And for me it’s often the quiet introverted people who have the best stories to tell. An introvert is only a good question away from being an extrovert.

Why not FLIP your day upside down and Instead of talking all day why not program listening sessions with team members.  If you are a young person hungry to learn why not contact people you admire and go and ask them lots of questions. Successful people love talking about themselves just like the rest of us. One important point to make here. Don’t waste the opportunity by not having enough good questions written down before a meeting.

For me beginning a new conversation is like the take-off on a flight. The engines push you back into the chair and the pilot hits the throttle and then you are off.

I also often use questions to channel energy or to take back control in a negotiation. I use it also to calm down and put my anger back in the box.

 “Curiosity is a technique and an instinct.”

Curiosity is free and powerful and unlimited in its ability to fertilise a conversation which is why I am surprised by how many people and particularly young people are afraid of asking questions. Maybe we should have subjects at school called curiosity

Questions are like WD40, and they loosen rusted or hidden thoughts and allow ideas and feelings to be liberated and set free.

All successful people are curious

I got out of bed and collapsed one night recently and I was taken to hospital. I was examined by doctors and nurses and tested and prodded and because they could find no cause they ambulanced me to a bigger hospital where more doctors and more nurses tested, prodded de-blooded and questioned me for an entire day. Still no answers.

They made me stay the night and get around in one of those weird white hospital gowns that never fully close over your bum so one or both cheeks hang out.

Why is it by the way that we are made to look so silly in hospital?

The next morning a smooth young doctor came to see me.

Good shoes, 3 day growth, Egyptian cotton shirt.

He nodded on entering my room, read my charts and asked two simple questions.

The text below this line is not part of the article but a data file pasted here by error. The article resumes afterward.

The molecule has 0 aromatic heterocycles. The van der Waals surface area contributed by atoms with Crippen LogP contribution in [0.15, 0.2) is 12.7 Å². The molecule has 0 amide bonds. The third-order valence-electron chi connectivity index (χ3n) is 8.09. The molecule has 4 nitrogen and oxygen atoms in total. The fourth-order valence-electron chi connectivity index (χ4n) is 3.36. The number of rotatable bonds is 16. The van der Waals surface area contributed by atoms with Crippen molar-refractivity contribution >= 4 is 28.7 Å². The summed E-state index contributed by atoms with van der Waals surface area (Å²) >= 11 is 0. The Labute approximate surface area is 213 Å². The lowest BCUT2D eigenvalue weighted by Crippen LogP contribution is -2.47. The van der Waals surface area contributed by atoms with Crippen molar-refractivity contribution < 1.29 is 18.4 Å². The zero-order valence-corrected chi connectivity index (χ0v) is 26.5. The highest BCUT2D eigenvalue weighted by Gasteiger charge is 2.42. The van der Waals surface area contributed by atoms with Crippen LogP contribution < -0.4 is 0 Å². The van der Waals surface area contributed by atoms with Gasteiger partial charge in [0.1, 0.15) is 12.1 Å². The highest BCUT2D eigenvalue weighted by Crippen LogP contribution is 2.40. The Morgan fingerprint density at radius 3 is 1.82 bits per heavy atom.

“Did you feel yourself falling before you passed out or did you go instantly unconscious from a great height?”

I answered the former.

“Do you want to go home?” Was his second and final question.

I had been asked hundreds of questions in the preceding 30 hours, but not this specific question.

It meant in short that I was ok and I could go home. I know this because I then asked him a series of questions.

Great sales people, doctors, interviewers and scientists are all good at asking great questions. Questions that open up conversations and questions that yield the right answers.

Knowing exactly what to ask is a special skill.

Being able to ask questions of people who then feel safe to reply honestly and openly is a gift. You can learn it and you can get better at it, but it will not happen unless the person you are questioning trusts you deeply. Trust is the core of all conversations and connection. I am not sure that trust can be taught.

But everyone’s favourite subject is themselves so when all else fails – when you meet a pretty girl or a handsome man or when you are trying to win a new client – just ask them about themselves and sit back and listen. Don’t hurry –just ask and wait.

Let silence do the heavy lifting and let others do the talking. This is your best shot at building real trust.

One final note: In decades of asking questions I cannot remember anyone, anytime saying no to a question I have asked – EVER and I have asked a lot of questions to a lot of people.

Chris Hanley